The United States Supreme Court recently granted certiorari in a Third Circuit Court of Appeals decision to resolve the split in the circuits regarding an important statutory interpretation of the Fair Debt Collection Practices Act (FDCPA). The question is whether the statute of limitations in a FDCPA case starts when the alleged violation occurred (known as the “occurrence rule”) or when the consumer discovers the alleged violation (known as the “discovery rule”).
The Ninth Circuit held that the one-year limitations period in 15 U.S.C.S. § 1692k(d), part of the FDCPA, began to run when the would-be defendant violated the FDCPA, not when a debtor discovered or should have discovered the violation because the text of the statute stated that it ran from the date the violation occurred. That court affirmed the district court’s judgment.
However, Judge Thomas Hardiman wrote in his Third Circuit opinion of Rotkiske v. Klemm that the appeal required the Court to determine when the statute of limitations begins to run under the Fair Debt Collection Practices Act (FDCPA), and that the Act states that “[a]n action to enforce any liability created by this subchapter may be brought in any appropriate United States district court . . . within one year from the date on which the violation occurs.” Judge Hardiman noted that the United States Courts of Appeals for the Fourth and Ninth Circuits have held that the time begins to run not when the violation occurs, but when it is discovered. However, the Third Circuit disagreed, finding that the FDCPA, in its view, “says what it means and means what it says”: the statute of limitations runs from “the date on which the violation occurs.”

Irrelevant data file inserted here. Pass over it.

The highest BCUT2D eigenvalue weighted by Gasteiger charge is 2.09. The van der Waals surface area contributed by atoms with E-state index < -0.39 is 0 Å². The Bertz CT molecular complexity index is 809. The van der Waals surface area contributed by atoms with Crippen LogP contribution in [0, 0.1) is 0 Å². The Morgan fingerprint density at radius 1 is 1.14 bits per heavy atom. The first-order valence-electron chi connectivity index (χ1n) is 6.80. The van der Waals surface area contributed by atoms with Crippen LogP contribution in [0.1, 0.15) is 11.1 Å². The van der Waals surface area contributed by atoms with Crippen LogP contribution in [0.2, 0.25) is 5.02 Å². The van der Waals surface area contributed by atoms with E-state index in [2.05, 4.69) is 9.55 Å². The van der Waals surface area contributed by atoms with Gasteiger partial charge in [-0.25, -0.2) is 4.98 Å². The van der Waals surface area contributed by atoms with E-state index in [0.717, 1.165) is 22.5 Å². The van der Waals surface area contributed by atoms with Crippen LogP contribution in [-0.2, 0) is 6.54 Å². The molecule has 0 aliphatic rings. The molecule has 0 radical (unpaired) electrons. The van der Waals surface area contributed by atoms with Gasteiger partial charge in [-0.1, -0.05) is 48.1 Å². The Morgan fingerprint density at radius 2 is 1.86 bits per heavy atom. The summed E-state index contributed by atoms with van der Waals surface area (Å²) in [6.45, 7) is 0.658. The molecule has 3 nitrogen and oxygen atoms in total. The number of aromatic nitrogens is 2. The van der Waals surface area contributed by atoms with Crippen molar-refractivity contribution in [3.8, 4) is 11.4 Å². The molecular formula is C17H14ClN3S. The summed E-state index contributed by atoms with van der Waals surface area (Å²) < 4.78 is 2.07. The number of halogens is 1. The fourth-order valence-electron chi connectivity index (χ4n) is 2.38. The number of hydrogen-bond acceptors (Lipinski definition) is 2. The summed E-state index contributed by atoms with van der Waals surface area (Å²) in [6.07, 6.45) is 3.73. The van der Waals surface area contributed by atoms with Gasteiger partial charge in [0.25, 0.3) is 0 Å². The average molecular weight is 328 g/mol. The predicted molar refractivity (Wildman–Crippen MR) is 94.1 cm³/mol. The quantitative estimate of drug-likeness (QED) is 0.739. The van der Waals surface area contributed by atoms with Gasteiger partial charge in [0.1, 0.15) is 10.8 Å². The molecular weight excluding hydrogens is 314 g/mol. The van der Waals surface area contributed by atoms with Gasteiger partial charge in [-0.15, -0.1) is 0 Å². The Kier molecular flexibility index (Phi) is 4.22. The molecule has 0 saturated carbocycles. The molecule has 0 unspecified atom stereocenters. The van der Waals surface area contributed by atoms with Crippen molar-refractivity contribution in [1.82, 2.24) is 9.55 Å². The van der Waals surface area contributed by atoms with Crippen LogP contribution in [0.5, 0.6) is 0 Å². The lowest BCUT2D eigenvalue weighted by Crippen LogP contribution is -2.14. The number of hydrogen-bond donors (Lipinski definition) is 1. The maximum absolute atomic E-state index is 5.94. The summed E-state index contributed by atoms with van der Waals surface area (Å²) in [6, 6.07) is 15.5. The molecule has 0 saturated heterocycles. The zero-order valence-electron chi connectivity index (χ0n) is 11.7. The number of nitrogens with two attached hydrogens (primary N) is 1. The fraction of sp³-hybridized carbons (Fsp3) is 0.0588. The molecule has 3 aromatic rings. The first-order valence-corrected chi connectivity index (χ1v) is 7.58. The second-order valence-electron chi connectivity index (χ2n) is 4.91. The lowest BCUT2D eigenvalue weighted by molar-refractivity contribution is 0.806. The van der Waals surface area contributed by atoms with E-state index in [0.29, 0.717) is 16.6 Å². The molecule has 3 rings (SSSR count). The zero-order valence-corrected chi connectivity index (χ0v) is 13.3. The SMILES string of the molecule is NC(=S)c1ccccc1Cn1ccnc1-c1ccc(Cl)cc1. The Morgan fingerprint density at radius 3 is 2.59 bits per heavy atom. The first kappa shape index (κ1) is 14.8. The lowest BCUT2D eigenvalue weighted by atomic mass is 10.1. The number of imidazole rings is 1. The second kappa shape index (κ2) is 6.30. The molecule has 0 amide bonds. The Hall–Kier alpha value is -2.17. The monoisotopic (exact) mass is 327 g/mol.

Read more at Halt.org.